Conclusion

The PM chooses all of the ministers and junior ministers and all who sit in cabinet so whether the MPs progress in their political career relies on the favour to the PM thereby ensuring support of the PM from the lower down MPs and if they do not support the PM they are forced to resign for example MP John Hutton was forced to resign after saying Labour under Brown would be a '****ing disaster*' which shows that whilst people may argue that PMs need support from its ministers it can be seen equally or more so that ministers need the support of a PM which shows a move to PM government as it show the PM making the decisions and also controlling its party. In conclusion, it seems that there has indeed been a move towards PM government in recent years especially considering both Thatcher and Blairs premierships and whilst it may be said that the style of government depends on the personality of the Prime Minister traits of a PM government still remained in the premierships of the likes of Brown and Major so overall its clear to certain extent that there has been a move to a Prime Ministerial government. However it does seem that this is facilitated by the party and the cabinet so one may argue that whilst indeed it is a Prime Ministerial government it is supported and facilitated by the government it is perceived to dominate. ...read more.

The above preview is unformatted text

This student written piece of work is one of many that can be found in our AS and A Level United Kingdom section.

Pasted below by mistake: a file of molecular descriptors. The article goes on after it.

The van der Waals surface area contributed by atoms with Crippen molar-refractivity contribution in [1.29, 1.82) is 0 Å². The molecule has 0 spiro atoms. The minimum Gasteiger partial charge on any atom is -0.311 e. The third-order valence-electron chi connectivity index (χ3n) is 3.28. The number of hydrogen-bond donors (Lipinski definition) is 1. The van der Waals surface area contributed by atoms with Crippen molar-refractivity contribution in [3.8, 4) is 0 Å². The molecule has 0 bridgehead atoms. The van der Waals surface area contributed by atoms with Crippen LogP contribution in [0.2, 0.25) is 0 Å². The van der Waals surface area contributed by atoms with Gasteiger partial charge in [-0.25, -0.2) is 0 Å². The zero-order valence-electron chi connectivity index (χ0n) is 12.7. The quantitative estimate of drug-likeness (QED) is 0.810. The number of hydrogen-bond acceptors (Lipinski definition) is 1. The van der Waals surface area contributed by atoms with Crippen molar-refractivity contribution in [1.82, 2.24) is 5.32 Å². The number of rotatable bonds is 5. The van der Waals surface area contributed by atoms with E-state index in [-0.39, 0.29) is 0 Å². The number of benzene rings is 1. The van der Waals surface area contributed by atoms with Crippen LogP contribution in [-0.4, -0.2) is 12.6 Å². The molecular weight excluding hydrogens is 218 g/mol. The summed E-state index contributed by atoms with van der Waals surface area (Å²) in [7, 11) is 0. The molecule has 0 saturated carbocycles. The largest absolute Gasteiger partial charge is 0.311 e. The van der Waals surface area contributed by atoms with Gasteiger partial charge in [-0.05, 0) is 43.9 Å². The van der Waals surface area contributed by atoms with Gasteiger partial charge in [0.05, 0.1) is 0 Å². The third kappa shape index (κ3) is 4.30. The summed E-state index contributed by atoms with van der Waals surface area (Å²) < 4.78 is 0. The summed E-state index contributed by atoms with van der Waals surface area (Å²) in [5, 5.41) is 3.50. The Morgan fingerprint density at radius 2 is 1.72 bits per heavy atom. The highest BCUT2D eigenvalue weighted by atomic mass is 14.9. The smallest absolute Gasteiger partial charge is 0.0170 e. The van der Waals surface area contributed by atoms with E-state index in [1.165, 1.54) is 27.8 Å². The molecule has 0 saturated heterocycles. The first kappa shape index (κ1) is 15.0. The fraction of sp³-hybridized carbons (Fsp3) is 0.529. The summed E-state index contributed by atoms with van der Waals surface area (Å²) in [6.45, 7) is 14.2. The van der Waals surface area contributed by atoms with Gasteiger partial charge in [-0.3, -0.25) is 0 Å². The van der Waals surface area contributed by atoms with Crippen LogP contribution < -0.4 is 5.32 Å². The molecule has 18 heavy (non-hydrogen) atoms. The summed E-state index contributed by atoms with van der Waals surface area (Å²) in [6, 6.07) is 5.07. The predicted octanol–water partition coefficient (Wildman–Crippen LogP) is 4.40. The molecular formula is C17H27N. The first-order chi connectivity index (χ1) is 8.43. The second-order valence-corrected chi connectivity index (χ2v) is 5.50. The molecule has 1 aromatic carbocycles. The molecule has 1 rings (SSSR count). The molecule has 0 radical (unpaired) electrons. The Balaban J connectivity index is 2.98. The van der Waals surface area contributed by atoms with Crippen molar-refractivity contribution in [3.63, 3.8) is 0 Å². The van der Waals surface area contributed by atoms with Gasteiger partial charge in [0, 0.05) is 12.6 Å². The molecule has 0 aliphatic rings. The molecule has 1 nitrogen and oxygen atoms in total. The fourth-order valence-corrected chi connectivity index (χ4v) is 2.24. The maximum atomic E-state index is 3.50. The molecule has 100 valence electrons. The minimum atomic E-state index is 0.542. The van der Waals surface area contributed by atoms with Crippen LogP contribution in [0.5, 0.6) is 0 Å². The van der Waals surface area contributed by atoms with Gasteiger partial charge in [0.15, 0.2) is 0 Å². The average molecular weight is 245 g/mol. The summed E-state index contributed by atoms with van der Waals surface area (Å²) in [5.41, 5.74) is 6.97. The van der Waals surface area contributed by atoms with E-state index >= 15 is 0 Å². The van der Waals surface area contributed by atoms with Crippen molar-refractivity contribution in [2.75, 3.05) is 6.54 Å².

Found what you're looking for?

  • Start learning 29% faster today
  • 150,000+ documents available
  • Just £6.99 a month

Not the one? Search for your essay title...
  • Join over 1.2 million students every month
  • Accelerate your learning by 29%
  • Unlimited access from just £6.99 per month

See related essaysSee related essays

Related AS and A Level United Kingdom essays

  1. To what extent does the prime minister dominate the UK political system?

    Committees have become more important for recent PM's. Thatcher used a committee to bypass cabinet on economic policy, as the wets controlled cabinet until 1981 - the dries, however, had the committee. 26 committees existed under Blair and Brown. It is the same under Cameron, however as the Government is a coalition Nick Clegg will chair a few committees.

  2. Government & Politics Revision Notes

    * Constituency Link- A second argument in favour of the present electoral system is that it ensures that there are strong links between an MP and the local community. Small single-member constituencies mean that local people can air their grievance directly with their MP.